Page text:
One of a manager’s most challenging and rewarding situations is coaching someone who is becoming a manager herself—either a first-time manager or taking on a new leadership position.
In this series of posts, I identify opportunities for you to use a coaching orientation to help you facilitate this transition for any of your people. This will help you to frame powerful questions, calibrating your “listening radar” for common issues, and offer appropriate suggestions for their consideration.
You may already have a sense of the strengths and weaknesses of the new manager you are coaching. But does she? One of your high-value contributions in coaching and developing this new manager could be to help her clearly distinguish her relevant strengths and weakness, and how to deal with each.
What are her strengths?
The new manager comes to her role with impressive achievements as an individual contributor and project leader. So success must be a strength of hers…right? Wrong. Ask her about her previous successes and what she did to achieve them. Did she identify a problem? Did she lay out the possible options and devise a creative and effective solution? Did she organize her teammates to implement the solution? In short, what are her real strengths—what does she do best that she can reliably do again to achieve a successful outcome?
Which strengths matter most now?
The old expression goes something like, “To a hammer, every situation looks like a nail.” We tend to see the world in terms of what we prefer to do, and what we do well. If the new manager is great at analyzing data, then she may approach every situation as a data analysis problem. But in her new role as a leader, she’d be better off involving her team in the analysis and in generating ideas for a response.
Rather than defaulting to a strength that served her well as an individual contributor, she should develop her strength at marshaling the team’s resources to tackle the problem. In her new role, she isn’t likely to have the time to do the analysis herself, and so should develop her leadership skills, which will have much higher value now and in the future.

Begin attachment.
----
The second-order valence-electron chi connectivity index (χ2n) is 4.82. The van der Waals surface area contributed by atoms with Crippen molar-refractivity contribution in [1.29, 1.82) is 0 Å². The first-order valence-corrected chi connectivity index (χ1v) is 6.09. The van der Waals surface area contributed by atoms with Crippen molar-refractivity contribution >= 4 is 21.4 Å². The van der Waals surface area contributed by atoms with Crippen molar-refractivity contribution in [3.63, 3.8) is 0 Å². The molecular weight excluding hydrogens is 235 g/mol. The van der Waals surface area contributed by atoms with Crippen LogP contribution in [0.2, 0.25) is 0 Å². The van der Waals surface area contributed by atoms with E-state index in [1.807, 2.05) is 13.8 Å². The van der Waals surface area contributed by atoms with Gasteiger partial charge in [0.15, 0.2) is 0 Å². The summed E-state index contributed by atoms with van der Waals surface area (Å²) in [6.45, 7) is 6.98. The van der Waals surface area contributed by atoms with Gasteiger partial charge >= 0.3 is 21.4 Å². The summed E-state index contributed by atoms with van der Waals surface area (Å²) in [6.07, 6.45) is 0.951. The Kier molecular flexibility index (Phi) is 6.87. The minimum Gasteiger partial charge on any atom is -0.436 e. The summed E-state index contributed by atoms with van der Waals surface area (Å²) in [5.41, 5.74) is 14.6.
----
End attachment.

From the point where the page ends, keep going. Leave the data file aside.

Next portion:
Much has been written about focusing on strengths rather than weaknesses (Drucker, Buckingham, et. al.). This isn’t to suggest that, for example, a manager shouldn’t become more literate in finance. But she doesn’t have to become a CPA to have a working knowledge of finance and how her team contributes to the bottom line. Since there isn’t time to “learn everything” in a managerial role, we should coach people in improving their strengths, since they have likely been success factors up until now. No one is perfect, so people’s weaker points should take a lower priority.
However, there is an exception to this “rule.” If a manager has weaknesses in areas that are essential to the role—collaborating, delegating, treating people respectfully, making decisions—then these need to be addressed ASAP. Such weaknesses are considered “fatal flaws,” since they will block a manager’s progress (or even her career) unless they are corrected.
Identifying her strengths (through coaching, feedback, psychometric instruments, etc.) and building on them, should be the manager’s priority. She should not waste time going from bad to mediocre in an area that isn’t relevant to her role. Knowing her strengths and weaknesses will guide her in selecting teammates with complimentary skills and building a diverse team. As her coach, you can help her reach important insights that will be invaluable to her as a leader.
If you found this post helpful, check out “About the Book” on this blog, and order yourself a copy of “What could happen if you do nothing?” A manager’s handbook for coaching conversations.
Jerry Murphy is president of Giraffe LLC, a New York-based consulting practice, and Giraffe Business Publishing, a multimedia publishing venture. He serves an international client group of business leaders, teams, and organizations in improving their performance through coaching, leadership development programs, and organizational learning and development.